If the county court in Clwyd grants the application of the landlord to transfer order, the landlord will have to get high court permission before a writ of possession is served except in:
In addition, permission is not required for serving the writ of possession due to a breach of a possession order and this includes suspended orders where the breach contains lack of paying money in Wrexham.
The landlord in Rhosllanerchrugog, Bangor on Dee/Bangor-is-y-coed, or Wrexham/Wrecsam needs to give notice of this application to everyone in possession of the premises when he/she is looking to get the order transferred to the High Court.
High Court is not allowed to permit until every tenant in Wrexham is given the notice that is deemed sufficient enough.
Notice can be given in any way in Clwyd as there are no rules for this.
The satisfactory notice will vary according to the case facts.
In the case of a sole tenant in Wrexham who knew the case had been transferred to the High Court, a reminder from the landlord of the terms of the court order and a request to give up possession could be sufficient notification.
Failure to give adequate notice or failure to provide the Court with full information on pending appeals or applications against the proceedings of possession may result in the writ of possession being set aside even after it has been executed in Wrexham.
It is also possible that HCEOs in Clwyd take the matter in their hands under section 41 of the County Court Act 1984 or by using a Form N293A incorrectly.
In order to curb these kinds of misconducts, practice notes were provided by High Court Senior Master on the 21st of March 2016.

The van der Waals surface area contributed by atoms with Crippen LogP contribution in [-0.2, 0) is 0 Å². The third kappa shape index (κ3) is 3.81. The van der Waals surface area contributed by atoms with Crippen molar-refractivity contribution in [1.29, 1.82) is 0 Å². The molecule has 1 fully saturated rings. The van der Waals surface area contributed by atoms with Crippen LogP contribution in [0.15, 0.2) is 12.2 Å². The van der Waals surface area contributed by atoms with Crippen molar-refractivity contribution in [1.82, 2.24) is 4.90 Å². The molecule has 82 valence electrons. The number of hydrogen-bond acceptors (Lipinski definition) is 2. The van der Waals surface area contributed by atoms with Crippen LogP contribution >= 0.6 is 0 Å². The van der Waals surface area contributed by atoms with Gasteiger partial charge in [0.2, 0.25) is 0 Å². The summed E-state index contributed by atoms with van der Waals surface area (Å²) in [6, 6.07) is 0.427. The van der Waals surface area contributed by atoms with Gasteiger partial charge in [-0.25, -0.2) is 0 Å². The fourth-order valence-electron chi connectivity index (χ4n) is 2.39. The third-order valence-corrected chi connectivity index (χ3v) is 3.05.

It is a known fact that the process is speedier in Wrexham with the HCEOs of the High court than the bailiffs of County court.
An HCEO has the ability to implement a possession writ within some few days following expiry of the order application by the asset owner for consent or possession writ issuance in Bangor on Dee/Bangor-is-y-coed, Wrexham/Wrecsam, or Rhosllanerchrugog.
HCEO does not need any requirement to notify the tenants in Wrexham in advance of their visit and the time they will execute the writ of possession, although it is common practice to drop off the writ and return a few days later.
However, the HCEO needs to give a seven days' notice to the tenant where they need to seize goods and money while recovering possession of the property in Wrexham.
High court in Clwyd enjoys the powers to set aside or uphold possession or control writ.
Form N244 is used for these applications.
If the court grants the application, the tenant in Wrexham must inform the HCEO of the grant because the HCEO may not get such information from the High Court.
Other appeals, such as trying to set aside the original order, needs to be sent to the county court in Clwyd.
HCEOs in Wrexham are actually not the court's employees rather they're from court authorized commercial companies.
Around England and Wales, the HCEO directory contains all enforcement officers' names with powers to enforce writs from high courts.
All enforcement officers in high court should adhere to the code of service.
According to that code of conduct writ of possession cannot be executed on Sunday, Good Friday or Christmas Day in Wrexham until unless the court orders otherwise.
Regulations govern the actions of HCEOs and all other bailiffs in the seizure of goods in Wrexham with effect from 6 April 2014.
The regulations stipulate that:
Gain access to a Clwyd residential property before 6am or past 9pm, unless authorised by the court
Go inside the building in Wrexham in case the person within is a child below the age of 16 years
Seize essential household items, such as washing machine and cooker